The following is the first in a three-part series focusing on outstanding members of the Class of 2016. (More)
Emily Riff’s journey to the University of Virginia School of Law, which she will soon graduate from as a member of the Class of 2016, began on Capitol Hill.
Riff worked as a staff member for Rep. Nita Lowey of New York, and then as a legislative aide to Sen. Al Franken of Minnesota. It was while working on education policy for Franken, she said, that she realized that she wanted — needed — to know more.
“I got to work on the [proposed] Student Non-Discrimination Act, which is like Title IX but for LGBT students,” she said. “The legislation said that in primary and secondary schools, when a student says, 'I don’t feel safe in my school,' the school has to do something to respond. So I worked with our education person, but I also worked with the judiciary people, and all of them were lawyers.”
The lawyers she spoke with had deep subject matter expertise in civil rights litigation, she said — something she didn't have.
“They could talk about the history behind civil rights suits and how that would affect our bill, and no matter how much I studied, no matter how many meetings I sat in with them, how many reports I read from the ACLU, I just couldn’t get there.”
It was time, she realized, for law school.
Riff was born in Denver but grew up in Minneapolis, so Virginia was far from home. But, as is the case for many prospective students, once she visited UVA, she knew Charlottesville was where she wanted to be.
“I fell in love with Charlottesville, the teachers, the students,” she said. “I knew that being in law school I was going to be studying a lot, and I knew I wouldn’t have a ton of free time. I thought, well how do I want to spend that free time? I wanted to spend it on the Downtown Mall, and I wanted to spend it in the mountains.” (She did spend much of that time in the mountains with her German shepherd, Tasha, and adopted black lab mix, Scout.)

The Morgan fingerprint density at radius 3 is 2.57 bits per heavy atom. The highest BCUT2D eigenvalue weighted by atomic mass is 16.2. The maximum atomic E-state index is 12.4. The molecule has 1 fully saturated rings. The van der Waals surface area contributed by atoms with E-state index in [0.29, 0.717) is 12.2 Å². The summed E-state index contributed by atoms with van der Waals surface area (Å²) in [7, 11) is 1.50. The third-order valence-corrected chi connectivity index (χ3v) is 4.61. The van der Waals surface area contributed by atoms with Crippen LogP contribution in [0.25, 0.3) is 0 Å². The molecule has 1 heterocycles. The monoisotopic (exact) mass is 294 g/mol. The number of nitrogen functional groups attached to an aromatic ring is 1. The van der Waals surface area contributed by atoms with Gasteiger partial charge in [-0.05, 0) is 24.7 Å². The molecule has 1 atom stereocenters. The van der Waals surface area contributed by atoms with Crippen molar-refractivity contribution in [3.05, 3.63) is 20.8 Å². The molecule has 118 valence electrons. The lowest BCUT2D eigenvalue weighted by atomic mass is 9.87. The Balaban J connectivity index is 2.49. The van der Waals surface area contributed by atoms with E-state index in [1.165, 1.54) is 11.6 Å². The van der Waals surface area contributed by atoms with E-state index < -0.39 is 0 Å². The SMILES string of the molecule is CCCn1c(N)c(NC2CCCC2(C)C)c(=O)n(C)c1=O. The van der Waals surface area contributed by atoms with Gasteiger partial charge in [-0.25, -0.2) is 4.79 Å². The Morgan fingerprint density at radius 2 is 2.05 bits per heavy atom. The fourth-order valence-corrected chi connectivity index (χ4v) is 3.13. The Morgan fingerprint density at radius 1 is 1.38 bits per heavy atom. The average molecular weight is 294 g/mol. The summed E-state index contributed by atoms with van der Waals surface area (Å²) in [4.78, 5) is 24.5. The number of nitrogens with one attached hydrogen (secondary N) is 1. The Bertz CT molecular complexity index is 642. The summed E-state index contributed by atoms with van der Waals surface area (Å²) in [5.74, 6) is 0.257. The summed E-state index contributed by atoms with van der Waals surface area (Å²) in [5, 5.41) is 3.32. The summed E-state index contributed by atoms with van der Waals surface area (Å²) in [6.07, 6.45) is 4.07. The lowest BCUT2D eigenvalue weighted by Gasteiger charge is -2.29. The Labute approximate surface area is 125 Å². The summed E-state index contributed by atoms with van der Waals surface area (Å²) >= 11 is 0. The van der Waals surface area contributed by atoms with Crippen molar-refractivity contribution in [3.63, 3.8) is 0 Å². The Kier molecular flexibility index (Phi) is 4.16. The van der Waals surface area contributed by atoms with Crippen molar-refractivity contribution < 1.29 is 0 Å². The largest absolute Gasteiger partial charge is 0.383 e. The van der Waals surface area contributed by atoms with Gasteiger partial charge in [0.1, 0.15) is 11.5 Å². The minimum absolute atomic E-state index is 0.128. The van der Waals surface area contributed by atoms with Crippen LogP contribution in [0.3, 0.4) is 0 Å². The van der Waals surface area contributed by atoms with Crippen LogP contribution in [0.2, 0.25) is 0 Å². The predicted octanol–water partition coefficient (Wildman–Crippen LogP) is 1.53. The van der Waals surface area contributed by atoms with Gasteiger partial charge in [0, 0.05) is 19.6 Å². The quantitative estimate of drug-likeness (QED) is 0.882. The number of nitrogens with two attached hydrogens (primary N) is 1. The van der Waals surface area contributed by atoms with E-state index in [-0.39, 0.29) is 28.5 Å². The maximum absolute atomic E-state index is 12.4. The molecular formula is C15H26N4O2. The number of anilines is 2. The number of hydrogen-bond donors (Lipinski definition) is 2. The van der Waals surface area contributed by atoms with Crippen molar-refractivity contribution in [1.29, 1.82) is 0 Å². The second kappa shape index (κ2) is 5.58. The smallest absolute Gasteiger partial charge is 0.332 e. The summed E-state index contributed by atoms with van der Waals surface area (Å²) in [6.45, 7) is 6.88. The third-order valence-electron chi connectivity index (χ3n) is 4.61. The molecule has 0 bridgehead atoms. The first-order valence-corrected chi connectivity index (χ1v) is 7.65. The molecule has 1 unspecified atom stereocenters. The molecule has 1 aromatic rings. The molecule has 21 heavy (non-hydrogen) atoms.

After she graduates May 22, Riff will clerk for Judge Paul Watford of the U.S. Court of Appeals for the Ninth Circuit in Pasadena, California (Watford reportedly was one of President Barack Obama’s finalists as a nominee to replace the late Justice Antonin Scalia on the U.S. Supreme Court). Riff is passionate about appellate work, and wanted to gain the experience that comes with working for an appellate judge.
“You get this opportunity to see how judges think about things, you get insight that you would have no other way of getting,” she said. “When you work for an appellate judge, you write a lot, you do research for the judge, you write bench memos. As an appellate lawyer, the major way you are communicating in court is through your writing, so it’s really important to have your writing be excellent.”
After her clerkship, she plans to move to Denver to join the law firm Gibson, Dunn and Crutcher, where she worked as a summer associate. As with her decision to come to UVA, the job in Denver has the potential for strong work-life balance, she said, combining the chance to work at an elite global firm with the ability to pursue outdoor activities and other passions.
Riff credits her professors for imparting their wisdom to her throughout her time in school. She worked closely with Professors Kenneth Abraham, Leslie Kendrick and incoming Dean Risa Goluboff, serving as a research assistant to Abraham and Goluboff. Goluboff praised Riff as an exceptional contributor to the academic environment.